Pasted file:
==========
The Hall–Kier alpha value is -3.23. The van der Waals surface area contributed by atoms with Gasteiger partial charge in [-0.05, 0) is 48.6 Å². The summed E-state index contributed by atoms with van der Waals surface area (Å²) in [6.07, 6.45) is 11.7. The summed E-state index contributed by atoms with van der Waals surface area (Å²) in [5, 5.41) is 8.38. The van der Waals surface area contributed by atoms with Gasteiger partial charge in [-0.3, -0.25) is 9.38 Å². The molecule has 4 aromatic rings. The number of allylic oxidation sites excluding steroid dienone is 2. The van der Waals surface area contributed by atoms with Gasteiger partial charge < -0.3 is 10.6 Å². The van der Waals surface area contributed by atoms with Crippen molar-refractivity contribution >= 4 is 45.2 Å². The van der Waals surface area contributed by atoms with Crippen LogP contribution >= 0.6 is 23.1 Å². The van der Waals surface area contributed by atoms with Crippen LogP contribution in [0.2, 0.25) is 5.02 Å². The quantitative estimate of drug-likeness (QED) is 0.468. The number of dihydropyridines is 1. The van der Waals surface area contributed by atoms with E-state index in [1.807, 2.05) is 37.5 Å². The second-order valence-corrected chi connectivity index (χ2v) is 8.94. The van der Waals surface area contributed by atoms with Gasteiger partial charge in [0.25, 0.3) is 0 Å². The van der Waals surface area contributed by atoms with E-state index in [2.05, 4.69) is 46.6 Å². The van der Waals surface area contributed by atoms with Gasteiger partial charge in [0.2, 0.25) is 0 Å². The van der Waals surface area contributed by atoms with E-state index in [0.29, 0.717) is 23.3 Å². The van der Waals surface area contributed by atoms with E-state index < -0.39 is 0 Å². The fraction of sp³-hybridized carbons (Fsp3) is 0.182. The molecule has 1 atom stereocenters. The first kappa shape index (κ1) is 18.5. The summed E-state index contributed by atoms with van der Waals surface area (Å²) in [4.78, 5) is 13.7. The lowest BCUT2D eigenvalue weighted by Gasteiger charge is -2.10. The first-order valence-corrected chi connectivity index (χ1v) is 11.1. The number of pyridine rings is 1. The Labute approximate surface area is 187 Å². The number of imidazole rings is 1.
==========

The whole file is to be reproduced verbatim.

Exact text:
The Hall–Kier alpha value is -3.23. The van der Waals surface area contributed by atoms with Gasteiger partial charge in [-0.05, 0) is 48.6 Å². The summed E-state index contributed by atoms with van der Waals surface area (Å²) in [6.07, 6.45) is 11.7. The summed E-state index contributed by atoms with van der Waals surface area (Å²) in [5, 5.41) is 8.38. The van der Waals surface area contributed by atoms with Gasteiger partial charge in [-0.3, -0.25) is 9.38 Å². The molecule has 4 aromatic rings. The number of allylic oxidation sites excluding steroid dienone is 2. The van der Waals surface area contributed by atoms with Gasteiger partial charge < -0.3 is 10.6 Å². The van der Waals surface area contributed by atoms with Crippen molar-refractivity contribution >= 4 is 45.2 Å². The van der Waals surface area contributed by atoms with Crippen LogP contribution >= 0.6 is 23.1 Å². The van der Waals surface area contributed by atoms with Crippen LogP contribution in [0.2, 0.25) is 5.02 Å². The quantitative estimate of drug-likeness (QED) is 0.468. The number of dihydropyridines is 1. The van der Waals surface area contributed by atoms with E-state index in [1.807, 2.05) is 37.5 Å². The second-order valence-corrected chi connectivity index (χ2v) is 8.94. The van der Waals surface area contributed by atoms with Gasteiger partial charge in [0.25, 0.3) is 0 Å². The van der Waals surface area contributed by atoms with E-state index in [2.05, 4.69) is 46.6 Å². The van der Waals surface area contributed by atoms with Gasteiger partial charge in [0.2, 0.25) is 0 Å². The van der Waals surface area contributed by atoms with E-state index in [0.29, 0.717) is 23.3 Å². The van der Waals surface area contributed by atoms with E-state index < -0.39 is 0 Å². The fraction of sp³-hybridized carbons (Fsp3) is 0.182. The molecule has 1 atom stereocenters. The first kappa shape index (κ1) is 18.5. The summed E-state index contributed by atoms with van der Waals surface area (Å²) in [4.78, 5) is 13.7. The lowest BCUT2D eigenvalue weighted by Gasteiger charge is -2.10. The first-order valence-corrected chi connectivity index (χ1v) is 11.1. The number of pyridine rings is 1. The Labute approximate surface area is 187 Å². The number of imidazole rings is 1.